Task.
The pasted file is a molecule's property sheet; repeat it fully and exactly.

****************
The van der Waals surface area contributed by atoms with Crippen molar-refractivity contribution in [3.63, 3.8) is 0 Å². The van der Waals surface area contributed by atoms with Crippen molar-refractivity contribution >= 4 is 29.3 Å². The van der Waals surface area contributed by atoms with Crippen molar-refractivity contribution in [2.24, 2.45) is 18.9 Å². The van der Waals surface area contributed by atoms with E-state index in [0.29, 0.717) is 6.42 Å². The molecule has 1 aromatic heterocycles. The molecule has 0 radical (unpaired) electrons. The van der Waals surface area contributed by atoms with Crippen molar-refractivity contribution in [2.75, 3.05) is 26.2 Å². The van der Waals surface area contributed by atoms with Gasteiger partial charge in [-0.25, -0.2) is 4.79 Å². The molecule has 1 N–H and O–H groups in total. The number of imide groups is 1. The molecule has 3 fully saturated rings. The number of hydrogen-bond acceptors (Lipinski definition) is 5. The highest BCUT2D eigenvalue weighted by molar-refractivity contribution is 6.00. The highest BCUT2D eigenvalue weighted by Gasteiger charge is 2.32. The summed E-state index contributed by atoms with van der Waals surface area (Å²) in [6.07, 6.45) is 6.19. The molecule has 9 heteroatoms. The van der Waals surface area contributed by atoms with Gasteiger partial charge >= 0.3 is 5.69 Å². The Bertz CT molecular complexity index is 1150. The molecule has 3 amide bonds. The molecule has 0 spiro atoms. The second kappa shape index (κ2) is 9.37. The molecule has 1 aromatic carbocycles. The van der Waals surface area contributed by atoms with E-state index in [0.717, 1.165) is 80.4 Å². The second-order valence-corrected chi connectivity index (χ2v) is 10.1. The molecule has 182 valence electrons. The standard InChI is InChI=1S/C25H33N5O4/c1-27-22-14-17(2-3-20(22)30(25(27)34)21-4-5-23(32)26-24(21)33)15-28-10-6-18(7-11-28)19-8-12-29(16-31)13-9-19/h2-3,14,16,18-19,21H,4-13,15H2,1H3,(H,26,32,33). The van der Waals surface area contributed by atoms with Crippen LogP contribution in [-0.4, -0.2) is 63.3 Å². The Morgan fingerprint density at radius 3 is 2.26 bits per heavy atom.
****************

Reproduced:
The van der Waals surface area contributed by atoms with Crippen molar-refractivity contribution in [3.63, 3.8) is 0 Å². The van der Waals surface area contributed by atoms with Crippen molar-refractivity contribution >= 4 is 29.3 Å². The van der Waals surface area contributed by atoms with Crippen molar-refractivity contribution in [2.24, 2.45) is 18.9 Å². The van der Waals surface area contributed by atoms with E-state index in [0.29, 0.717) is 6.42 Å². The molecule has 1 aromatic heterocycles. The molecule has 0 radical (unpaired) electrons. The van der Waals surface area contributed by atoms with Crippen molar-refractivity contribution in [2.75, 3.05) is 26.2 Å². The van der Waals surface area contributed by atoms with Gasteiger partial charge in [-0.25, -0.2) is 4.79 Å². The molecule has 1 N–H and O–H groups in total. The number of imide groups is 1. The molecule has 3 fully saturated rings. The number of hydrogen-bond acceptors (Lipinski definition) is 5. The highest BCUT2D eigenvalue weighted by molar-refractivity contribution is 6.00. The highest BCUT2D eigenvalue weighted by Gasteiger charge is 2.32. The summed E-state index contributed by atoms with van der Waals surface area (Å²) in [6.07, 6.45) is 6.19. The molecule has 9 heteroatoms. The van der Waals surface area contributed by atoms with Gasteiger partial charge >= 0.3 is 5.69 Å². The Bertz CT molecular complexity index is 1150. The molecule has 3 amide bonds. The molecule has 0 spiro atoms. The second kappa shape index (κ2) is 9.37. The molecule has 1 aromatic carbocycles. The van der Waals surface area contributed by atoms with E-state index in [0.717, 1.165) is 80.4 Å². The second-order valence-corrected chi connectivity index (χ2v) is 10.1. The molecule has 182 valence electrons. The standard InChI is InChI=1S/C25H33N5O4/c1-27-22-14-17(2-3-20(22)30(25(27)34)21-4-5-23(32)26-24(21)33)15-28-10-6-18(7-11-28)19-8-12-29(16-31)13-9-19/h2-3,14,16,18-19,21H,4-13,15H2,1H3,(H,26,32,33). The van der Waals surface area contributed by atoms with Crippen LogP contribution in [-0.4, -0.2) is 63.3 Å². The Morgan fingerprint density at radius 3 is 2.26 bits per heavy atom.